When I first began listening to jazz in the late 1950s I was initially drawn to the older big-band style, but over the next few years I began to discover another type of music with appeal. Some of the younger guys were playing a different form of jazz, and it caught my attention.
My first favorite was Dave Brubeck, and I still remember playing his big hit, "Take Five," over and over on the jukebox at my college student center. But even though I remain a fan of his to this day, I eventually began to look beyond Brubeck to see who else was making interesting jazz. One of the first to catch my eye – or my ear – was Jimmy Giuffre, and I was reminded of that recently when I saw that he'd died in late April, just two days short of his 87th birthday.
His music was certainly different from that of Brubeck, and I was intrigued and fascinated by his edgy sound, full of breathy tones and hypnotic rhythms. Although he was new to me, I learned that Giuffre had been around since the days of the big bands, playing sax and clarinet for Jimmy Dorsey, Buddy Rich, and Woody Herman. In fact, he'd written one of Herman's bigger hits, "Four Brothers."
But by the time he came to my notice he'd formed one of his many trios, and small groups would be his style for most of the rest of his career. However, he often experimented with different combinations of instruments within the groups, beginning with the Giuffre 3, which consisted of himself, Jim Hall on guitar, and Ralph Pena (later Jim Atlas) on bass. At one time, he also formed a trio with Hall and trombonist Bob Brookmeyer, and yet another trio was composed of himself, pianist Paul Bley, and bassist Steve Swallow.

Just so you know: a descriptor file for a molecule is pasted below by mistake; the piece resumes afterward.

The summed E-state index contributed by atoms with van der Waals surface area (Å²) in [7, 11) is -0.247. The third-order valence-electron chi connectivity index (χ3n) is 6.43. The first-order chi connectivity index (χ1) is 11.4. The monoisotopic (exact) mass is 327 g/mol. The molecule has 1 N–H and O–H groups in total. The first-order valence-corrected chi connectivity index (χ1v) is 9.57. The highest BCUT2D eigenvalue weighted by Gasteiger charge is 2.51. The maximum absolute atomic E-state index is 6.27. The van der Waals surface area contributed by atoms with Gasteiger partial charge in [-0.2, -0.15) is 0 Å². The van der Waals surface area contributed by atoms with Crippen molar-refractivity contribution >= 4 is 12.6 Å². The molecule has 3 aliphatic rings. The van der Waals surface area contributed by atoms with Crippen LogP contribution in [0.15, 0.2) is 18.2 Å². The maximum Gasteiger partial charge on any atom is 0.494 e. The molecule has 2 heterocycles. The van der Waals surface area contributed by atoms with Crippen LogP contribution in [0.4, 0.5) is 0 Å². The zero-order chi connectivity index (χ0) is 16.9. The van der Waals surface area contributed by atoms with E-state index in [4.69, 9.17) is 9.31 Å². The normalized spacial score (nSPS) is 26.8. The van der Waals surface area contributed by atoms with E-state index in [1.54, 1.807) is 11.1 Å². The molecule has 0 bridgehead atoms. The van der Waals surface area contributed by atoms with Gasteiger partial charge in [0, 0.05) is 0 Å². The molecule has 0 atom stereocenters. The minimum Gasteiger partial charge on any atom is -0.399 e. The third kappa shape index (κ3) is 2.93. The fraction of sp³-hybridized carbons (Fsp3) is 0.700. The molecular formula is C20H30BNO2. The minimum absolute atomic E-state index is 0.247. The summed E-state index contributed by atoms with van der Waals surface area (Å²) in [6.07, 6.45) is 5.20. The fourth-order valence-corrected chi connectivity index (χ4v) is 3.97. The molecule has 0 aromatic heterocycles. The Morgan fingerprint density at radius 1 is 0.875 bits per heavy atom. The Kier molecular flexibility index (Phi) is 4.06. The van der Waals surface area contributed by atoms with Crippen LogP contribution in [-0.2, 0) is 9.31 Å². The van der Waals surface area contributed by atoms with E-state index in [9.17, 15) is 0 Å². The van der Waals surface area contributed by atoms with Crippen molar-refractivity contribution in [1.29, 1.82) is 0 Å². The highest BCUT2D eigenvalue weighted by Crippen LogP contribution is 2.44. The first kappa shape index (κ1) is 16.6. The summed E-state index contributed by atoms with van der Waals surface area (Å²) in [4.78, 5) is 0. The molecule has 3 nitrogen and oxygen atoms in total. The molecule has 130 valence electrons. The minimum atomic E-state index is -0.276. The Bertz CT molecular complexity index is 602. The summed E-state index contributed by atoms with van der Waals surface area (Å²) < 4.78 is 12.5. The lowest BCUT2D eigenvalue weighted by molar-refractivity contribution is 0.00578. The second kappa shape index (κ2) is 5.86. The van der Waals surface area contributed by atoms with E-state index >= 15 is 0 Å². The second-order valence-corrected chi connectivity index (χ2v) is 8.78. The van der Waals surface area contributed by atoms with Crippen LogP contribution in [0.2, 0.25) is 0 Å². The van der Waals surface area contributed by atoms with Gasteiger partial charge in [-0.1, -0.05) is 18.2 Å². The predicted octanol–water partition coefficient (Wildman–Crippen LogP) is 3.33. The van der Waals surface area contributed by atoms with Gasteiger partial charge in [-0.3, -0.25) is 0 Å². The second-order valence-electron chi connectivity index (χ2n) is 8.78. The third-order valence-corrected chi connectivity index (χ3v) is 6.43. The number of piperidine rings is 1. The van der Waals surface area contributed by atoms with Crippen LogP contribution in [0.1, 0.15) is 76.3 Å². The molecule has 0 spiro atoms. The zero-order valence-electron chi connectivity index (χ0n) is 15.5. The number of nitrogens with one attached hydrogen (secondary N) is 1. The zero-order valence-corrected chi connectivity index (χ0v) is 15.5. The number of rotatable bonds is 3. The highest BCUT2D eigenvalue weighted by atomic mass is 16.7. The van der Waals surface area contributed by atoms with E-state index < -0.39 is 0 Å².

His best-known tune from those years was probably "The Train And The River," (video below) and it's one of my favorites, but I've also always liked "Voodoo," which also shows Giuffre's constantly inventive approach to jazz. It was a quest that defined his career, which actually was pretty low profile for the last few decades of his life. Although he continued to perform – and record – through the years, much of his time was spent in other aspects of music, including as an educator.
His music isn't heard much these days and his passing didn't get a lot of attention, but he should be remembered as one of the jazz world's true innovators.Powered by Sidelines